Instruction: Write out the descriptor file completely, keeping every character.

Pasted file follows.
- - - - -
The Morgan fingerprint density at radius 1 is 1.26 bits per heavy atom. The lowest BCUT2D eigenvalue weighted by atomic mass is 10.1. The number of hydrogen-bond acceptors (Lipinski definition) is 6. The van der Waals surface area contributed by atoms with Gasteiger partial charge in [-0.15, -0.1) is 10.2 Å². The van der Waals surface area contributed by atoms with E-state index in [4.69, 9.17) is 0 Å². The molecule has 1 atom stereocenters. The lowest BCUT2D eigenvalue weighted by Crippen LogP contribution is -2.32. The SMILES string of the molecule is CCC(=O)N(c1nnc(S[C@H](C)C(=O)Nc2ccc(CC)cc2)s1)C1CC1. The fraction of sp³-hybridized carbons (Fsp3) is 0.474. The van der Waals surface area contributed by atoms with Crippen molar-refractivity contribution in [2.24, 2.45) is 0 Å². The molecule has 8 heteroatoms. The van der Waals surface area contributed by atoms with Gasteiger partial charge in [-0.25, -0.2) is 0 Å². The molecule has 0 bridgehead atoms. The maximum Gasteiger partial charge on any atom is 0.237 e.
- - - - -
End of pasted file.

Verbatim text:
The Morgan fingerprint density at radius 1 is 1.26 bits per heavy atom. The lowest BCUT2D eigenvalue weighted by atomic mass is 10.1. The number of hydrogen-bond acceptors (Lipinski definition) is 6. The van der Waals surface area contributed by atoms with Gasteiger partial charge in [-0.15, -0.1) is 10.2 Å². The van der Waals surface area contributed by atoms with E-state index in [4.69, 9.17) is 0 Å². The molecule has 1 atom stereocenters. The lowest BCUT2D eigenvalue weighted by Crippen LogP contribution is -2.32. The SMILES string of the molecule is CCC(=O)N(c1nnc(S[C@H](C)C(=O)Nc2ccc(CC)cc2)s1)C1CC1. The fraction of sp³-hybridized carbons (Fsp3) is 0.474. The van der Waals surface area contributed by atoms with Crippen molar-refractivity contribution in [2.24, 2.45) is 0 Å². The molecule has 8 heteroatoms. The van der Waals surface area contributed by atoms with Gasteiger partial charge in [-0.25, -0.2) is 0 Å². The molecule has 0 bridgehead atoms. The maximum Gasteiger partial charge on any atom is 0.237 e.